“I was raised in a small town called East Lyme on Connecticut’s south shore. Since I grew up within walking distance to Long Island Sound, I spent a lot of time swimming and fishing. The water is only 65 degrees in the summer, but you get used to it after awhile,” he laughed.
“My dad had a fishing boat, and we spent many hours fishing and gathering clams and scallops from the bay at low tide. One of the things I miss about growing up in New England is the food: blue crab, lobster and lobster rolls, fried clams, steamers with butter, scallops — all incredible-tasting and fresh from the ocean.”
From chores around the house to strawberry picking, kitchen work at a five-star bed and breakfast to unloading lumber trucks with a fork lift, Boivin said each of the jobs he’s held brought him one step closer to his new ocean home.
“Only looking back do things seem to make sense,” he said, “but every one of my jobs built on the preceding one.”
Boivin joined the U.S. Air Force after high school and spent the following year learning how to be a jet engine and turboprop mechanic. He was deployed between 1988 and 1992 as part of Operation Desert Storm, and eventually earned his Federal Aviation Administration certification as an Airframe and Powerplant Mechanic. Based at Little Rock Air Force Base in Little Rock, Arkansas, he worked on the flight line from 4 p.m. to 12 a.m. and went to school full-time during the day for mechanical engineering.
Boivin decided to leave the military and completed his mechanical engineering degree at the University of Arkansas in Fayetteville. He earned his MBA there a year later. He joined Northrop Grumman in Texas building planes, then joined a top-secret organization called the Institute for Defense Analysis, where he assessed various military weapons programs for the Secretary of Defense and worked at the Pentagon.
“I met my wife Jan in D.C.,” he said. “Jan grew up in Mililani and always wanted to return someday. We were married in Honolulu in 2000, and moved to Oahu in 2004. That’s when I started working at the management consulting firm Booz Allen Hamilton — mostly economic and financial analyses for the military and some commercial customers.”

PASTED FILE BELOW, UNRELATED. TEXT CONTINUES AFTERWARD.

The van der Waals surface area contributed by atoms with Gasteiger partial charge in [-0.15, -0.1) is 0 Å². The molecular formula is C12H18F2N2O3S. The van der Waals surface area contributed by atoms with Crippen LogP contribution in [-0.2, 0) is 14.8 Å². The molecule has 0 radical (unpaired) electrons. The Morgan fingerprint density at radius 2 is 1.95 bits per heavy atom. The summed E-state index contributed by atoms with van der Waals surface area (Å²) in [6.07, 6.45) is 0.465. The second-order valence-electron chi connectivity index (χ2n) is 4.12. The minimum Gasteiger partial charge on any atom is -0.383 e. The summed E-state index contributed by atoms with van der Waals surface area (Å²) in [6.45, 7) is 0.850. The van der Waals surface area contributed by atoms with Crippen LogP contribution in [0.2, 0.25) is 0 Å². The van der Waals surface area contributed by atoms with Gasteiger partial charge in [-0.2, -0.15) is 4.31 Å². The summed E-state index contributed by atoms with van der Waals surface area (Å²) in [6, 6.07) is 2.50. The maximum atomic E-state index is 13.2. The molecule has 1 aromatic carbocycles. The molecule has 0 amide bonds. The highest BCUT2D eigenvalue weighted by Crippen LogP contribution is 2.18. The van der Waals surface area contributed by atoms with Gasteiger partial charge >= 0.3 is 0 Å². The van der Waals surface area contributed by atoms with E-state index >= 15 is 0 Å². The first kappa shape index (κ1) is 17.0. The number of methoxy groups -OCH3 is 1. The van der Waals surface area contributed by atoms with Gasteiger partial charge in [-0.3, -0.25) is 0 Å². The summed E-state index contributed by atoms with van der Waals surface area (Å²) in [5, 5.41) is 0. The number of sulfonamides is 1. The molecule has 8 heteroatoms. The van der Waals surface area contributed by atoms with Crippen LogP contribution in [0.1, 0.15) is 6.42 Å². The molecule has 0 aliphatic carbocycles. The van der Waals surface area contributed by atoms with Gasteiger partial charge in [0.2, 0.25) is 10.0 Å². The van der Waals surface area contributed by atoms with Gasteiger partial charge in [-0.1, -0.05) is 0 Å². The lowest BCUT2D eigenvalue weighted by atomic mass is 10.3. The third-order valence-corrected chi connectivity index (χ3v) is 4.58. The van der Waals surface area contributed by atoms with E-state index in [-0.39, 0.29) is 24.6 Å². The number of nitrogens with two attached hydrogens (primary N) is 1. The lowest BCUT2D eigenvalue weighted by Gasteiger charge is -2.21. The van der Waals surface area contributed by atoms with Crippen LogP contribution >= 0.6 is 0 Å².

In 2009, Boivin was hired at Hawaii Gas to run statewide operations. And of his new position at Young Brothers, he said, “This feels like the job I’ve been preparing for my whole life.”
The best part, Boivin explained, is the opportunity to help Young Brothers transport itself into the future.
“So far, my greatest challenge is carving out the time each week to visit our employees across the islands,” he said. “But I intend to take a day per week to visit each of our six ports on Kauai, Hawaii, Molokai, Lanai, and Maui during the coming weeks. Our people are incredible. They load and unload barges with the utmost skill, then spend 24 hours or more pulling barges between islands. Sometimes during the year the waves, winds, and currents are extremely dangerous, and they are unable to enter the port upon arrival and have to turn around and come home. It’s their commitment that supplies the Hawaiian Islands with food, fuel, building materials, equipment, automobiles, cell phones, furniture, and many, many other items that are essential for the people of Hawaii.”
While Boivin’s future aspirations include spending a bit more time with his drum kit and on the golf course, and raising his nine-year-old twins, John and Sophia, to be “kind and generous,” the interstate and intrastate freight markets in Hawaii are changing — and he intends for Young Brothers to ride the wave.
“I’d like for our employees to understand how these changes affect our company and what we need to do to address them effectively,” he concluded. “The Hawaii Department of Transportation is embarking on major improvements in the Port of Honolulu that will fundamentally change how shipping companies operate; the inter-island freight market is experiencing increased competition; and the regulators that oversee our regulated business have clearly stated their preference to improve productivity and customer service, and implement performance-based incentives to drive costs down. Addressing these changes is going to take a renewed commitment to working together as a team to achieve a common goal: make Young Brothers the lowest-cost, highest-quality inter-island freight company in Hawaii.”